SAN ANTONIO — The hum of the air conditioner is a familiar summer sound. One that signals you are spending money. There is a trick Robert Dunn of San Antonio has been using to keep his summer power bills affordable.
“The air condition can make you or break you,” he said. “I really can’t imagine paying $300 to $400 a month during the heat of the summer.”
He follows the 20 degree rule.
“Air conditioners really are functioning at their optimum level when it’s a 20 degree differential from outside air temperature to inside your home,” said John Moreno of CPS Energy.
That means if it is 100 degrees outside, your thermostat should be at 80. Yes, that is hotter than most of us like it.
“It’s not necessarily going to be the most comfortable temperature setting for an individual,” Moreno said. “It’s going to be the most comfortable setting for your pocketbook.”
Every degree lower, your bill will increase seven to 10 percent. Lower temperature settings will also keep your air conditioner running longer, reducing its lifespan. Just ask AJ Santellana a service technician with Jon Wayne Service Company who spends long summer days making repairs.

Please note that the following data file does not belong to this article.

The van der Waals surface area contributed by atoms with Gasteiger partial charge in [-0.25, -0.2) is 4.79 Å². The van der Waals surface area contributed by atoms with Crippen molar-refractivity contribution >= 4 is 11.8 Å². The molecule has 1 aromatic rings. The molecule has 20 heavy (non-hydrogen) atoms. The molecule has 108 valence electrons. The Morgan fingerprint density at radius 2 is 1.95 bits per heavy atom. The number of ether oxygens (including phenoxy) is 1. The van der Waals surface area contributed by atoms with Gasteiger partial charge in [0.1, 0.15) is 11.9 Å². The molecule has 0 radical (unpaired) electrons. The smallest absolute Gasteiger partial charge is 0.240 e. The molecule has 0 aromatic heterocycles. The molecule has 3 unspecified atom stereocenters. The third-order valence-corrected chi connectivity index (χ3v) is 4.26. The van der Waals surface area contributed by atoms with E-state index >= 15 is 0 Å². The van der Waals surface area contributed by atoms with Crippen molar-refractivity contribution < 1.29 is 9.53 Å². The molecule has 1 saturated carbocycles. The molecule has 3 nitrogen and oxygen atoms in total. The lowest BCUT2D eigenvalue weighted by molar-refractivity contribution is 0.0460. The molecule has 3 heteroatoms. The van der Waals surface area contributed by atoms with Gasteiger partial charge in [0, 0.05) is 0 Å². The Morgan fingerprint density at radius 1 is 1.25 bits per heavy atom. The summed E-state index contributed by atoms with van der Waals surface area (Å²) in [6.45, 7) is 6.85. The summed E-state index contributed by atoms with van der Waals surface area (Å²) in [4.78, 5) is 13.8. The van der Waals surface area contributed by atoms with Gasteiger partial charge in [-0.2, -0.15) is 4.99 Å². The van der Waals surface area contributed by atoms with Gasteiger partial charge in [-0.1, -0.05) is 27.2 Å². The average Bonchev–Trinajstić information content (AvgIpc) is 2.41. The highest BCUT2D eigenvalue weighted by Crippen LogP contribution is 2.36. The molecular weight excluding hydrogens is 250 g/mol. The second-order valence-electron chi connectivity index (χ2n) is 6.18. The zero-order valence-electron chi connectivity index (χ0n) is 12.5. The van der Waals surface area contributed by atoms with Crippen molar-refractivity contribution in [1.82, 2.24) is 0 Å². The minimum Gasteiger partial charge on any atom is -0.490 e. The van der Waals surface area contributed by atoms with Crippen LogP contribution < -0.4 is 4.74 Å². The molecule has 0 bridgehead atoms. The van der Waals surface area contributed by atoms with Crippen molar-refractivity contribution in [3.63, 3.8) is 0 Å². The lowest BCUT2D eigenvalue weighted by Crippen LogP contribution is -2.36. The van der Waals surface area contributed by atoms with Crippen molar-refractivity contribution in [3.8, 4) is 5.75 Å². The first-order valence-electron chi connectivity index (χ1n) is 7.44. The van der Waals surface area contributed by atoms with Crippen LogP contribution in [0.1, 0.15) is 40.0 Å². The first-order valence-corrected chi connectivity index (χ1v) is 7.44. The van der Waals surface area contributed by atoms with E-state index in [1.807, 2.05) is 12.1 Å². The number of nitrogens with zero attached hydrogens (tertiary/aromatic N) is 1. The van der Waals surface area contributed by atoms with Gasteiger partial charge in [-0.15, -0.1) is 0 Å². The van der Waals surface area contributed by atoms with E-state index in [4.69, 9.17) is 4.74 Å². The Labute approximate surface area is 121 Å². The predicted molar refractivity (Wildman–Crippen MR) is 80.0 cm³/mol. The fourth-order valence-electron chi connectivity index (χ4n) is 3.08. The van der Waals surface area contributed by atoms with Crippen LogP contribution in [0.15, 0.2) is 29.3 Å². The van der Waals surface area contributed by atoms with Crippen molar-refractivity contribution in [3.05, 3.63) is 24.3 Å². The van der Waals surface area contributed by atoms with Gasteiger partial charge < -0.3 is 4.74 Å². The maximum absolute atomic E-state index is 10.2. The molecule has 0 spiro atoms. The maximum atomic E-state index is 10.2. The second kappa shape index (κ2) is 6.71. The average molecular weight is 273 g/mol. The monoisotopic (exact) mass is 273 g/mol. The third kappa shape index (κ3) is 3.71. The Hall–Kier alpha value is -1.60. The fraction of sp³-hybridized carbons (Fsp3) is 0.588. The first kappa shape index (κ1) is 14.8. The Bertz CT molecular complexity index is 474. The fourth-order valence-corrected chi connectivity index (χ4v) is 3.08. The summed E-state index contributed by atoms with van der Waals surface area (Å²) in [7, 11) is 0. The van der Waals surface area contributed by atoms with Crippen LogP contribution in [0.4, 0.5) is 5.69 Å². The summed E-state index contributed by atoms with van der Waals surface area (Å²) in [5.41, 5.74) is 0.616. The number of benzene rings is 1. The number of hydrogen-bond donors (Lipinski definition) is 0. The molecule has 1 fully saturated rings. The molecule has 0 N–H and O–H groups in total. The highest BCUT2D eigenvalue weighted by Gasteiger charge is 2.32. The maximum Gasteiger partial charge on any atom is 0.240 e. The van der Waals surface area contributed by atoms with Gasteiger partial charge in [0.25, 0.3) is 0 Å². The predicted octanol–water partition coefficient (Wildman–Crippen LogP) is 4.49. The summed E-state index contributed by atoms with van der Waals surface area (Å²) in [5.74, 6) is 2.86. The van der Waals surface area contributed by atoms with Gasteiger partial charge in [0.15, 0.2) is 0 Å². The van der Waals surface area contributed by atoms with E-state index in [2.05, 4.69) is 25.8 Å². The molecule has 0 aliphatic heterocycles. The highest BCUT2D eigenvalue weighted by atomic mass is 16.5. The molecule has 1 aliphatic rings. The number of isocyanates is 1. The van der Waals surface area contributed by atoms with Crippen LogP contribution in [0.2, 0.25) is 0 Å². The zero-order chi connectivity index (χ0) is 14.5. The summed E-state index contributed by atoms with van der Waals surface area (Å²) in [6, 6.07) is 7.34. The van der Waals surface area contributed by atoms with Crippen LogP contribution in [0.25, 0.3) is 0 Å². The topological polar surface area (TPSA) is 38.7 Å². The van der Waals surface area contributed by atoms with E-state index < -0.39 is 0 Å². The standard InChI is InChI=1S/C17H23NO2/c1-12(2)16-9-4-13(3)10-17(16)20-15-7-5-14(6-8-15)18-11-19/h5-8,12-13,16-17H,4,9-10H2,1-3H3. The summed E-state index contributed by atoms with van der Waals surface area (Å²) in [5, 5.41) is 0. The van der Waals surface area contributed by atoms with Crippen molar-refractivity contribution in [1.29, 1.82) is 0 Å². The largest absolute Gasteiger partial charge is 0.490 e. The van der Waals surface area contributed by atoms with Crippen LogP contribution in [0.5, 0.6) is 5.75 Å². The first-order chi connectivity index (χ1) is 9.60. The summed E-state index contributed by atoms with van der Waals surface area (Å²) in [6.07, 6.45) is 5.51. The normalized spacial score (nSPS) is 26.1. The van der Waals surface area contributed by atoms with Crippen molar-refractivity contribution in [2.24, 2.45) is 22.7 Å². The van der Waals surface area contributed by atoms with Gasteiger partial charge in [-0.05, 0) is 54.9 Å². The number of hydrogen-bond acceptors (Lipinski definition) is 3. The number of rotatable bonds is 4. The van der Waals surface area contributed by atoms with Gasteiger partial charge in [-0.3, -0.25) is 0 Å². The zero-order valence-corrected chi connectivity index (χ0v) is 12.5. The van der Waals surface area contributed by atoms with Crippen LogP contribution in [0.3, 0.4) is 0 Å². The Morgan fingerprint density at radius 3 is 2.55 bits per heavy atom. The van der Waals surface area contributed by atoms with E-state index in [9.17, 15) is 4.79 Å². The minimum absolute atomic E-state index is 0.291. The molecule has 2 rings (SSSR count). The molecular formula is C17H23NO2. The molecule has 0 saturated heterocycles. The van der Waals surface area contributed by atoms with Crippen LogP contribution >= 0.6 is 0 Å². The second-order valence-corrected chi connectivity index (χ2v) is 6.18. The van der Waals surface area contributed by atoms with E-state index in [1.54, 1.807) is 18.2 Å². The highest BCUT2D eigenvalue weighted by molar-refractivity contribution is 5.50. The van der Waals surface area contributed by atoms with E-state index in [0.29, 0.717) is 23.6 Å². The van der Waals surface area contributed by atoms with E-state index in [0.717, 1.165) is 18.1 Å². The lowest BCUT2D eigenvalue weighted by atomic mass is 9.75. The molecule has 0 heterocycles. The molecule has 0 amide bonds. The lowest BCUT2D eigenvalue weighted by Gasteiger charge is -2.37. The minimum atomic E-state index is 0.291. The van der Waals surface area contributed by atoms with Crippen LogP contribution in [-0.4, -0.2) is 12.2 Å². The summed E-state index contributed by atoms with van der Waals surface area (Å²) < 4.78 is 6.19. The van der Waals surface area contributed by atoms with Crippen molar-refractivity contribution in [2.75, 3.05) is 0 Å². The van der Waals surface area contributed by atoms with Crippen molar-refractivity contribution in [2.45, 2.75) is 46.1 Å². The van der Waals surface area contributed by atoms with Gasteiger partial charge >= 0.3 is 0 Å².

“The summer, of course, is our busiest season of the year. My first call is at eight o’clock,” he said. “I sometimes get home between seven to eight o’clock depending on how severe the equipment is, if its barely hanging on.”
The trick to feeling cool even when the thermostat is at 80 is to turn on a fan, but only when you are in the room.
“The price for a ceiling fan in comparison to an air conditioner is a fraction of the cost,” said Moreno. “A ceiling fan can cost you anywhere from half a penny to a penny an hour.”
Running the air conditioner will cost much more, about 15 to 45 cents.
Fans can make a warmer indoor temperature tolerable.
“You get better airflow movement,” said Santellana. “It’s just not stagnant when the AC does turn off.”
“It’s comfortable,” said Dunn. “Livable. You can work without becoming exhausted from heat.”
Plus, it will not exhaust your budget for your power bill.
“Our electrical bill, even during the heat of the summer, has been about $180 a month, which to us is reasonable,” Dunn said. “We can live with that.”
Your electric bill can also depend on how well your home is weatherized and the age of your air conditioning unit.
Other tips for lowering your power bill in the summer do not close door or vents when your air conditioner is running. Leave your air on when you are not home during the day, but raise the temperature a few degrees. Turn off your air if you are gone for several days. See more tips on air conditioner efficiency from CPS Energy.